While it is true that there are varied budgets and not all can afford the most expensive trips (like Antarctica, which costs `6 to `8 lakh), we have affordable trips to many other places. Destinations covered so far include Antarctica, China, Japan, Ladakh, Bhutan, Rajasthan, Kenya, USA, Peru, Europe, Iran, Israel, Australia, New Zealand, Maldives and more.
There are many travel operators who offer cheaper rates but they are rarely focussed on quality or on providing unforgettable experiences. Our USP is our special women-friendly experience, and members who are well-heeled – consumers can choose between cheap and quality holidays.
We focus on all-women group travel, as there’s safety in numbers. It gives women the option to travel by themselves but also enjoy the comfort and security that a group provides. We have opted to focus on women between the ages of 25 and 65 who have a cosmopolitan outlook on life, and who bring along a sense of humour, adventure, and zeal. Today, we have women across age groups interacting not only on trips but also at subsequent ‘catch-ups’.
Age has never been a barrier. In fact, I’ve found that women who are in their thirties and are concerned about life in their sixties find comfort in the company of those who are already in that age group. Seeing women twice their age enjoying their lives can be a great confidence booster and a source of aspiration.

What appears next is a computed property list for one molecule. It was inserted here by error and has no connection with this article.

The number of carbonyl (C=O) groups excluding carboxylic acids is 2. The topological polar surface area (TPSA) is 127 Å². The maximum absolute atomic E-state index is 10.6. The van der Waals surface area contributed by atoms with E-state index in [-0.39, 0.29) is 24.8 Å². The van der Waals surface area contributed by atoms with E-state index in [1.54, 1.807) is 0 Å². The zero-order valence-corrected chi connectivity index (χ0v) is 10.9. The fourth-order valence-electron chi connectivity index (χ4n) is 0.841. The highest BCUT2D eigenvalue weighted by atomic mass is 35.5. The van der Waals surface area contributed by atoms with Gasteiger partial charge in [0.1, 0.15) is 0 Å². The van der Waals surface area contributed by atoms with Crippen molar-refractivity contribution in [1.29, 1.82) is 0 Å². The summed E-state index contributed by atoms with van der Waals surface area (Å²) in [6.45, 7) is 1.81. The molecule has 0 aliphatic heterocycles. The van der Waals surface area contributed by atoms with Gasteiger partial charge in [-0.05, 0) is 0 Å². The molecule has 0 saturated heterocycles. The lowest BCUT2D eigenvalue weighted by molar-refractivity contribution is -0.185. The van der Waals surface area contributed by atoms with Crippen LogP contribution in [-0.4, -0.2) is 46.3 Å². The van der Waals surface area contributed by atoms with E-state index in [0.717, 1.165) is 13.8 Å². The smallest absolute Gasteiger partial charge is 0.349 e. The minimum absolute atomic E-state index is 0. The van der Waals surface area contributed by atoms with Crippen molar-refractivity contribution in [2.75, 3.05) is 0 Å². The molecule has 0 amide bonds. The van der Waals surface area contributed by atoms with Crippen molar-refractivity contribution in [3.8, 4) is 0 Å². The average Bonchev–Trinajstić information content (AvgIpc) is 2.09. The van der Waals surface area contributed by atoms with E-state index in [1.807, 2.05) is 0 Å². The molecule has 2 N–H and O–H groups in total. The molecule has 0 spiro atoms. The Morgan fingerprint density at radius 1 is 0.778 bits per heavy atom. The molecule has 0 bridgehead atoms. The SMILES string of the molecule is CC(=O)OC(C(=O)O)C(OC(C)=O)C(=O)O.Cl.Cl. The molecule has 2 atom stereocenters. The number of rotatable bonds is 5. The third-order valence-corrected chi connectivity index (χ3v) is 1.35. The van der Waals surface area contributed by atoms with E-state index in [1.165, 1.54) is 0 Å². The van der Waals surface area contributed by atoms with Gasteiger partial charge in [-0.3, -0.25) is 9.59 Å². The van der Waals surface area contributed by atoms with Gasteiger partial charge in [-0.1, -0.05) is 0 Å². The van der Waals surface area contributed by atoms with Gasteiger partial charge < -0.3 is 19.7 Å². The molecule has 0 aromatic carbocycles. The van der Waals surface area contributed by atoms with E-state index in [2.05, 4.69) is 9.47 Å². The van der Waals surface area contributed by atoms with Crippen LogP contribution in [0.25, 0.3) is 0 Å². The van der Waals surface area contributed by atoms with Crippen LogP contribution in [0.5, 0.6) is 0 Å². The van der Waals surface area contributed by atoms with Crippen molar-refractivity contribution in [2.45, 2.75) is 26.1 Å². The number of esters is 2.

Today, WOW has evolved into a closely-knit community of women who are passionate about travel. The WOW Club has taken on an important role in empowering women through travel. It is my greatest joy and satisfaction that I have helped women achieve their dreams.
Age Of Customisation
Travellers who wish to explore a destination at their pace and want unique sightseeing experiences can opt for personalised tours
It’s the age of customisation – whether it’s clothes, pizza toppings, or even your fitness routine. No wonder this trend is gradually redefining the travel industry as well. Customers now ask for exactly what they want and the demand for customised tours has seen a strong growth in the last few years.